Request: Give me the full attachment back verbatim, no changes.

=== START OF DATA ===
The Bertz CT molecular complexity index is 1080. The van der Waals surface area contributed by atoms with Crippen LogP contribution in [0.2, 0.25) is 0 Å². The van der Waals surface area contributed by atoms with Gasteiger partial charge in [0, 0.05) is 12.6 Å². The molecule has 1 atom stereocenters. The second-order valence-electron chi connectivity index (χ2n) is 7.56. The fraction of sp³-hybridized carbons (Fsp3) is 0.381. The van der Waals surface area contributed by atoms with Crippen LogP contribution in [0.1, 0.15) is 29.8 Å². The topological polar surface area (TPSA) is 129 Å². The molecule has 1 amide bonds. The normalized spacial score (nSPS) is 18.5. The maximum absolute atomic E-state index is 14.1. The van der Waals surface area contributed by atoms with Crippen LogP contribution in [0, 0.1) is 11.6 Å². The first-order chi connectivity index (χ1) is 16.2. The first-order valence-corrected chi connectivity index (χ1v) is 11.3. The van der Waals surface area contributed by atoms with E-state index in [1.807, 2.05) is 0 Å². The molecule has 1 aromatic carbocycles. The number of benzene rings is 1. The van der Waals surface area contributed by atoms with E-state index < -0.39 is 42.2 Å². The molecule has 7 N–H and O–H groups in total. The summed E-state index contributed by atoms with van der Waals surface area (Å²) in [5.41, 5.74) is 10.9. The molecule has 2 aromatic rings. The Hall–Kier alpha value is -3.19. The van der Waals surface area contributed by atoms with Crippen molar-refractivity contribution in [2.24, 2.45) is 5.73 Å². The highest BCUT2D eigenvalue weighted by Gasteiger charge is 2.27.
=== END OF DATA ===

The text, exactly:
The Bertz CT molecular complexity index is 1080. The van der Waals surface area contributed by atoms with Crippen LogP contribution in [0.2, 0.25) is 0 Å². The van der Waals surface area contributed by atoms with Gasteiger partial charge in [0, 0.05) is 12.6 Å². The molecule has 1 atom stereocenters. The second-order valence-electron chi connectivity index (χ2n) is 7.56. The fraction of sp³-hybridized carbons (Fsp3) is 0.381. The van der Waals surface area contributed by atoms with Crippen LogP contribution in [0.1, 0.15) is 29.8 Å². The topological polar surface area (TPSA) is 129 Å². The molecule has 1 amide bonds. The normalized spacial score (nSPS) is 18.5. The maximum absolute atomic E-state index is 14.1. The van der Waals surface area contributed by atoms with Crippen LogP contribution in [0, 0.1) is 11.6 Å². The first-order chi connectivity index (χ1) is 16.2. The first-order valence-corrected chi connectivity index (χ1v) is 11.3. The van der Waals surface area contributed by atoms with E-state index in [1.807, 2.05) is 0 Å². The molecule has 1 aromatic carbocycles. The number of benzene rings is 1. The van der Waals surface area contributed by atoms with E-state index < -0.39 is 42.2 Å². The molecule has 7 N–H and O–H groups in total. The summed E-state index contributed by atoms with van der Waals surface area (Å²) in [5.41, 5.74) is 10.9. The molecule has 2 aromatic rings. The Hall–Kier alpha value is -3.19. The van der Waals surface area contributed by atoms with Crippen molar-refractivity contribution in [2.24, 2.45) is 5.73 Å². The highest BCUT2D eigenvalue weighted by Gasteiger charge is 2.27.